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Balkanium

History, Culture, Politics, and Travel in the Balkans, Turkey, and Cyprus

North Macedonia

With the agreement to rename Macedonia to North Macedonia earlier this month, I published an article on what is to come next in Le Monde diplomatique.

This is a follow up on my article on the negotiations between Greece and Macedonia regarding the name change back in March.

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Turkey, U.S., and Kurds in Syria

I recently published the second in a two-part discussion series with Turkish scholar Polat Urundul. Please read and enjoy!

Part 1: Turkish-American Relations and the Kurdish Thorn of Syria

http://www.e-ir.info/2018/04/17/turkish-american-relations-and-the-kurdish-thorn-of-syria/

Part 2: To Avoid a Syrian Quagmire: Turkish-American Compromise and Cooperation

http://www.e-ir.info/2018/06/01/to-avoid-a-syrian-quagmire-turkish-american-compromise-and-cooperation/

Turkish Reverberations from Afrin

On March 18, Turkish-backed Syrian rebels occupied the Kurdish-held city of Afrin. While Turkey initially entered into the conflict in Syria for the purpose of uprooting the Islamic State, following the fall of its de facto capital, Raqqa, Turkey has shifted its attentions to the Kurds of northern Syria. The capture of Afrin not only creates a power shift in Syria, but also creates reverberations across Turkey’s domestic and foreign relations. Continue reading “Turkish Reverberations from Afrin”

Of Culture & Çay: A Visitor’s Guide to Istanbul

This guide is a comprehensive collection of advice based on my experiences studying abroad in Istanbul, Turkey for 10 weeks. I hope it is helpful to anyone that plans on visiting the wonderful city!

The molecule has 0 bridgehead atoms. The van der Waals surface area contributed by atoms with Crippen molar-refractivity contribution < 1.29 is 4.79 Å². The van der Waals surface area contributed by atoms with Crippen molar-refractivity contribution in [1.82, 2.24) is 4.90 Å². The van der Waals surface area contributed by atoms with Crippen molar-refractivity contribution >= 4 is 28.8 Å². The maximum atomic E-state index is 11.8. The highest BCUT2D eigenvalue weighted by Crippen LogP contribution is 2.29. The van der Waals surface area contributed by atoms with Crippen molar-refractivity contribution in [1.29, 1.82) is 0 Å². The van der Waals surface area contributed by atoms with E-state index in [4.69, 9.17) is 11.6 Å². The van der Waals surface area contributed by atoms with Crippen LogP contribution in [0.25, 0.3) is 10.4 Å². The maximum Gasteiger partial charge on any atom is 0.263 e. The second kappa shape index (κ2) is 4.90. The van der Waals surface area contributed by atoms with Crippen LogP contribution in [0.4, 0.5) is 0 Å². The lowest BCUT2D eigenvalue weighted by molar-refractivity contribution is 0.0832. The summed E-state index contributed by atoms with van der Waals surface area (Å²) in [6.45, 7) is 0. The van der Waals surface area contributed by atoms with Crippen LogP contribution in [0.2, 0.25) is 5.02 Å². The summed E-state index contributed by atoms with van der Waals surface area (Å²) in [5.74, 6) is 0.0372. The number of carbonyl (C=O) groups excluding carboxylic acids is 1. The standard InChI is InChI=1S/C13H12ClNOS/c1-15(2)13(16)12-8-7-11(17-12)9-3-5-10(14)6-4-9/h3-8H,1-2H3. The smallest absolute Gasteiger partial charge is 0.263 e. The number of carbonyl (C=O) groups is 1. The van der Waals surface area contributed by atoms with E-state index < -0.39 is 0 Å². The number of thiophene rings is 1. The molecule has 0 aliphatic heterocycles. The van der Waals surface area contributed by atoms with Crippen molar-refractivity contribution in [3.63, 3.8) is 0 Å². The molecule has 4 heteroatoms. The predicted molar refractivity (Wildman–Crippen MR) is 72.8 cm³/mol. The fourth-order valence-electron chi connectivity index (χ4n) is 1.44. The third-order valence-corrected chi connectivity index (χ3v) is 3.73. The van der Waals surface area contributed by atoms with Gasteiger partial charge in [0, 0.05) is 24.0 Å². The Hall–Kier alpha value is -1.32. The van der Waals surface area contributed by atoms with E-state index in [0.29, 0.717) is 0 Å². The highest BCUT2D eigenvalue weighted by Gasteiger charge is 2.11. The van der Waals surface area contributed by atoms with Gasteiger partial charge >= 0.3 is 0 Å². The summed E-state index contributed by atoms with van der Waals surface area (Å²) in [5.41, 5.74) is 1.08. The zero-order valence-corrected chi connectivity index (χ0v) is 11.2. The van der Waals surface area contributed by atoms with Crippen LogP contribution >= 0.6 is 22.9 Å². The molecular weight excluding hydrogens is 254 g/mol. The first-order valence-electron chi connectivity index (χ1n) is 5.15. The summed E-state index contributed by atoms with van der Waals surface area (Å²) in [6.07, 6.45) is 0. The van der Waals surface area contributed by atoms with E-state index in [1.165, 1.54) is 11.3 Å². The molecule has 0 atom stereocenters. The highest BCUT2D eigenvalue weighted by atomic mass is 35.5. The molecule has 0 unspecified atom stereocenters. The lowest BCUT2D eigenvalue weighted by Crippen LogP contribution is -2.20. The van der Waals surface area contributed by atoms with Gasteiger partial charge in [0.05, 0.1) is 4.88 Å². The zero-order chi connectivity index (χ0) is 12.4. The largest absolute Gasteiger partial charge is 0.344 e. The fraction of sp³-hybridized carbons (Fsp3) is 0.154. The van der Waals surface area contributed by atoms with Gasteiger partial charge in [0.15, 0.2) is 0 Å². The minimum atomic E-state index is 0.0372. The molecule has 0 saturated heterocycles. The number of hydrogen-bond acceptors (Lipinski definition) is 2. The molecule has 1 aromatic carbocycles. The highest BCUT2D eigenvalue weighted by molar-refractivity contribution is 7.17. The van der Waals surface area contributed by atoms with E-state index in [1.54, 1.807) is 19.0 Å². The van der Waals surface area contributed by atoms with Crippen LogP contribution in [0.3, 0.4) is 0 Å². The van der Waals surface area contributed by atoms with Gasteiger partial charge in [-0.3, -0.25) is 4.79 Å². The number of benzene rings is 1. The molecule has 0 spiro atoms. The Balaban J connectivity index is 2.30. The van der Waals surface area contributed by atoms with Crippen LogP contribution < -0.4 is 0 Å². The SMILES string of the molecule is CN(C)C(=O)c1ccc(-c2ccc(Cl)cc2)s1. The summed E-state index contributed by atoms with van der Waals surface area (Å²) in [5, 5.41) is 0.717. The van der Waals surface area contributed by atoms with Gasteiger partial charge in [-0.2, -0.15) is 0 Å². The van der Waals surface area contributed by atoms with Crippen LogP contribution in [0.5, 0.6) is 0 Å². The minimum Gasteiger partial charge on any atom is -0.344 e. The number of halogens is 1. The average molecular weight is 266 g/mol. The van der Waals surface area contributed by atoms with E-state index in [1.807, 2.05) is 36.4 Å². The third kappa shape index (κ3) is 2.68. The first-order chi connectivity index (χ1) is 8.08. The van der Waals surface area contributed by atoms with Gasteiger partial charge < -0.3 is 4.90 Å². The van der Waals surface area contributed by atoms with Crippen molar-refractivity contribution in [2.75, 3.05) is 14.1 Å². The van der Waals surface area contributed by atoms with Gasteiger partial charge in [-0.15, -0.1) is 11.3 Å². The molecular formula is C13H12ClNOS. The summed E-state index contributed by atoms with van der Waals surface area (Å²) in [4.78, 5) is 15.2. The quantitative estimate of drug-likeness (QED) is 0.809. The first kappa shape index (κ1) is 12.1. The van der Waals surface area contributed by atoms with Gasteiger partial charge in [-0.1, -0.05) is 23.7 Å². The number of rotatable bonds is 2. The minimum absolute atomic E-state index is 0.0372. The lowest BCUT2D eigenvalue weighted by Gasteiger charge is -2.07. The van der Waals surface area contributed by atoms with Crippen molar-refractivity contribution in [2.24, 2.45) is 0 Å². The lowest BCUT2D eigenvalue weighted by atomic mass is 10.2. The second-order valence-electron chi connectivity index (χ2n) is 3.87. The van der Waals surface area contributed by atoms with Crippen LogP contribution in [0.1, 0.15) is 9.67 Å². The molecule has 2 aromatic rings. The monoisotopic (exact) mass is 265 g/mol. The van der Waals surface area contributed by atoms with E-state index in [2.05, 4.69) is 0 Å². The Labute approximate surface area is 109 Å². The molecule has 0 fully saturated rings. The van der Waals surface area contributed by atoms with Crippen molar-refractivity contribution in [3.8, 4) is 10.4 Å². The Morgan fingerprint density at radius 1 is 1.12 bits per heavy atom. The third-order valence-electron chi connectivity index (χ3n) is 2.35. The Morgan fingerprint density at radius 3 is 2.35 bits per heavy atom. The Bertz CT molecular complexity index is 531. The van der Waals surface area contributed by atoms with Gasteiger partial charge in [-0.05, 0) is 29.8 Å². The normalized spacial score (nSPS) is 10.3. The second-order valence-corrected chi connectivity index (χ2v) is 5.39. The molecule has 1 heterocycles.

Of Culture & Çay: A Visitor’s Guide to Istanbul

 

 

The Ethnic Backgrounds of Byzantine Emperors

The Byzantine Empire was extremely cosmopolitan. Inside its borders lived Greeks, Armenians, Syrians, Cappadocians, Pahlagonians, Germans, Isaurians, and many others. Nonetheless, Byzantines identified as Roman, a supra-ethnic form of identity that was continued from the Roman Empire. But while this Roman identity may have bound Byzantines together, ethnic identities and divisions still existed. Byzantine primary sources are replete with references to specific ethnicities inside the Empire, such as “Armenians” and “Isaurians.” Byzantine emperors were no different than their subjects in this respect; they were an ethnically diverse cadre of rulers.

Some Byzantine emperors were never ethnically identified in primary sources. In other cases, historians used terms that could refer to both a geographic or ethnic origin. It is not an easy task to delineate the ethnic origins of the Byzantine emperors. In the following paragraphs, I will try to lay out the ethnic origins of the 90 Byzantine emperors (not counting Basiliscus, Mezezius, Artabasdos, Michael IX, Andronikos IV, John VII, or Andronikos V, all of which were short-lived usurpers or junior emperors). Continue reading “The Ethnic Backgrounds of Byzantine Emperors”

Kosovo’s Progress Toward International Recognition

It is now nine years since Kosovo unilaterally declared independence from Serbia in the final step of the disintegration of the former Yugoslavia. In 2012, the number of UN member states that recognized Kosovo’s independence became a majority. Currently, Kosovo has been recognized by 57.5% of UN members (111 out of 193).